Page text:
By using the SSF as the spearhead, India is gaining from its legendary ferocity, prowess, its considerable knowledge of the terrain, and ability to fight at elevated heights in extreme conditions. 

Underlining the new thrust which has cut through the stalled talks, is a bid to free Tibet and undo a historical wrong from the 1950s. 
India has always had a peaceful Indo-Tibetan border for centuries. And the disruption, destruction, murder and humiliation wrought by Chairman Mao’s China will have to be obliterated if India is to see peace along its northern borders once more.

India has begun a process that apparently has the full diplomatic backing of the United States. This, given the bellicose stand taken by President Xi Jinping with multiple countries simultaneously, in the region, and the world. Both The NATO allies and the EU are now clear they will have to resist Chinese imperialism. 

Meanwhile, President Xi Jinping has unleashed a new wave of repression in Tibet as China fears a groundswell of rebellion. 
India will have to free the occupied territories in Siachen, Akshai Chin and Ladakh first. And this is the face of hysterical threats from the Chinese. 

But India’s priorities have changed beyond going back and forth on an undefined LAC. China is fond of citing obscure historical and cultural precedents, even as it refuses to honour treaties or recognise any of the older or colonial-era protocols. 

India has now moved on. It has decided not to engage with ever-changing Chinese maps of the LAC region, all 4,000 km or so of it.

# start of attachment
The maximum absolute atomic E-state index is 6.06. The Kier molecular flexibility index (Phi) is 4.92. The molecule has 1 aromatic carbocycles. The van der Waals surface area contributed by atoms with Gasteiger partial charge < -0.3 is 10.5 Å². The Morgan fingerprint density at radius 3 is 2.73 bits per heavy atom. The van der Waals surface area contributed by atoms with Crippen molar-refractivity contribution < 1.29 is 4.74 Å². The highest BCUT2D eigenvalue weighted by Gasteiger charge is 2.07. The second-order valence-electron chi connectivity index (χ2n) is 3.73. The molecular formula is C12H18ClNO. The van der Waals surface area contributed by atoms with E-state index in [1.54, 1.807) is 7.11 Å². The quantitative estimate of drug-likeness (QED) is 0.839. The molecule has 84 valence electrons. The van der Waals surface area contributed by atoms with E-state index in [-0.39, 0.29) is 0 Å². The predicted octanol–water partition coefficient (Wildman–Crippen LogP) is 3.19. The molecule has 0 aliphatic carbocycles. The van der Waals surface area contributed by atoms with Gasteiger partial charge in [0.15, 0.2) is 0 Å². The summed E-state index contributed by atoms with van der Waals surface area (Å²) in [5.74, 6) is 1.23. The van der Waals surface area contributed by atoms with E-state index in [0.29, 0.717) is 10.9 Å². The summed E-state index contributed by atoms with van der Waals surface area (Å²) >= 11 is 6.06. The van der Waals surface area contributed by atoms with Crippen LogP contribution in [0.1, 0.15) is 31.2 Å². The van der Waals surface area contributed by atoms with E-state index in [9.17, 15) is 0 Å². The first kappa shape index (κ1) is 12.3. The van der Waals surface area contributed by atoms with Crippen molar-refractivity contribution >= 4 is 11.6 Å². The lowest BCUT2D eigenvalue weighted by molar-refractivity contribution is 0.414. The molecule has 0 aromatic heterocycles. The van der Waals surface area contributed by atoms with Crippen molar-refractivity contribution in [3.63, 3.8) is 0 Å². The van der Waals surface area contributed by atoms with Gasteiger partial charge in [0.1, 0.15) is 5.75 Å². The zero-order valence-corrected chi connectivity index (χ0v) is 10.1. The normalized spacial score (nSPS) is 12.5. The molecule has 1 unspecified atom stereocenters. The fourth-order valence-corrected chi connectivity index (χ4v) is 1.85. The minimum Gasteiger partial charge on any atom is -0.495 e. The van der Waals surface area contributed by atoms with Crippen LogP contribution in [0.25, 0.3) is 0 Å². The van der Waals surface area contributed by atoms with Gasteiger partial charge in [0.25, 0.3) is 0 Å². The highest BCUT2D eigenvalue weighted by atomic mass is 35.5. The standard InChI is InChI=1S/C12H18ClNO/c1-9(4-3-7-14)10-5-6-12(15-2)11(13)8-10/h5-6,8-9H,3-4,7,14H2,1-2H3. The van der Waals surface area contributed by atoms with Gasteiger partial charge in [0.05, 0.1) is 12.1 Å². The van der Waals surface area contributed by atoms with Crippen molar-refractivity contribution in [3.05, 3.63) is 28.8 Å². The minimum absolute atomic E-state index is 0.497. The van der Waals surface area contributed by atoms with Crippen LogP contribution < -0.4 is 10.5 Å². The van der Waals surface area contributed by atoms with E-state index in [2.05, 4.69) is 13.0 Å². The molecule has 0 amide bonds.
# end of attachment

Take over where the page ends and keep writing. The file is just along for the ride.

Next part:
The Chinese, on their part, think the LAC is only 2,500 km. long, because they claim Arunachal Pradesh as theirs, calling it South Tibet. 

China has also advanced unsustainable claims in Uttarakhand, Himachal Pradesh, and the Sikkim/Bhutan areas. These have become ever more aggressive over the years and made a mockery of negotiations at all levels of interaction. In addition, China is playing a predatory role in PoK, Gilgit-Baltistan directly, and via Pakistan as well. 

India has no choice but to outflank existing Chinese strategies and tactics. To place China on the mat the best course is to put Tibet, captured by Red China as recently as the 1950s, back into contention. 

This will no doubt see India foraying across the LAC regularly, and at various points along with it, to create military advantages and pursue the broader objective. Every excursion will hopefully result in a gain of territory that will not be returned to China.

All this cannot happen without a fight or perhaps many skirmishes to come. But China is already aware, judging by its agitation at its Defence Minister level, that it is a battle ignited out on the fringes of its empire that it will find hard to sustain and win. The hostile Tibetans, armed and trained by India and its allies, will do everything to help themselves. 

It could turn into a debacle for China going forward, no less humiliating than the defeat of the USSR in Afghanistan. Certainly, the dragon is not likely to see a day’s rest from now onwards.

(Disclaimer: The opinions expressed above are the personal views of the author and do not reflect the views of ZMCL.)